Location: Opua, New Zealand
It’s been an adjustment to get our thin blood used to the cooler climes of New Zealand spring. We spent a few days in a slip at the Bay of Islands marina in Opua. There isn’t much of town here, the marina drew a tiny grocery store, a restaurant, and two dozen businesses specializing in keeping the boats that ply these waters off the bottom. The Bay of Islands is roughly one hundred and fifty square miles of coves and islets, a true mariner’s paradise. Green hills shine in the sun after rain squalls rip through and blend with the aquamarine of the bay like a patchwork quilt. The visibility of the water certainly isn’t as clear as we’re used to, but I suppose neither am I. Can you spot us?
We’ve been reconnecting with nature’s solid form with walks along the rocky shores and later when my legs remembered themselves, runs into the hills. I had to give them a little pep-talk. And promises of ice-cream. That’s what really did the trick!
This is the season when tropical storms start to menace the South Pacific islands like wolves around quivering sheep. Boats from Fiji, Tonga, and New Caledona make the often punishing passage to New Zealand because it beats the alternative of bracing on a hunk of coral and taking a typhoon in the face. New Zealanders have made the colonizers welcome, especially in Opua, the northernmost and favored landfall port for the influx. The Bay of Islands Marina here throws the All Points Rally for the occasion, a week-long fete with seminars, events, food, and libations. Of course libations! Rallies aren’t usually our scene, but we were working on several boat projects and ended up swirling in the tide pools with the old salts, many of whom we’d met throughout the Coconut Milk Run. Nice to catch up with old friends and swap tall tales with obligatorily exaggerated wave height, wind ferocity, and fish size.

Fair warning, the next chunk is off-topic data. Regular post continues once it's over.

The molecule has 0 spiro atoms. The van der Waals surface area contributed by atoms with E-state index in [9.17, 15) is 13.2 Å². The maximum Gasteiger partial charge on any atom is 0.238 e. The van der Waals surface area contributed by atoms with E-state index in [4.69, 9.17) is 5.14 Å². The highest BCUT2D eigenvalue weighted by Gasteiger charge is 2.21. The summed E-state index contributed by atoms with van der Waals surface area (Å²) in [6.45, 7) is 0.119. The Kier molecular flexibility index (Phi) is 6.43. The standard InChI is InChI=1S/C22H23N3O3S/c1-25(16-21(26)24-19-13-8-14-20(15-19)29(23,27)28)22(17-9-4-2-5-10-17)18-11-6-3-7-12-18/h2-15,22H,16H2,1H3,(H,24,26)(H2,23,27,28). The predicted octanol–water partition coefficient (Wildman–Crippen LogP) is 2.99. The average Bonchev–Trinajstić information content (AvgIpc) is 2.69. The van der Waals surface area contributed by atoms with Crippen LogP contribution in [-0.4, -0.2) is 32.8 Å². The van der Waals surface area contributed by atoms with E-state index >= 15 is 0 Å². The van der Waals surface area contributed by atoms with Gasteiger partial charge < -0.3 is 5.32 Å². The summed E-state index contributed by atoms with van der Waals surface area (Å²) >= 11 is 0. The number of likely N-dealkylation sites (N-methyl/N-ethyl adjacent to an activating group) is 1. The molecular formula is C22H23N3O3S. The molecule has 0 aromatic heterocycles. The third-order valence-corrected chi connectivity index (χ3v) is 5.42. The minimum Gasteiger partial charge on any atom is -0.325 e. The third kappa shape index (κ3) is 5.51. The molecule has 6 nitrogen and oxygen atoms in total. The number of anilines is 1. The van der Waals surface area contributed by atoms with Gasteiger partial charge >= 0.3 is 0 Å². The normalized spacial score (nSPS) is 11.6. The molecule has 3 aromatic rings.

The seminars were helpful and varied. Miranda and I sat in on a sail repair demonstration and ended up winning a full sail refit! We won by dumb luck; it sure wasn’t an award for most attentive participant! Why are teachers always the worst students? Doodling in class! I say!
In the cold of the morning, steam materializes like an apparition from the bay’s waters and haunts the anchorage until the sun burns through in the afternoon. When the chill gets a bit too sharp we fire up the alcohol stove which takes the bite off the air. If that fails it’s French onion soup, flame broiled with a blow torch! That’s sure to heat things up!
Capricious clouds ambush scenic picnic and work detail alike with blustery squalls. Still, it’s a welcome change to arguably be back in the real world where tomatoes need not be guarded jealously like an ogre’s hoard. New Zealand has plenty to offer, regardless of how one seeks happiness.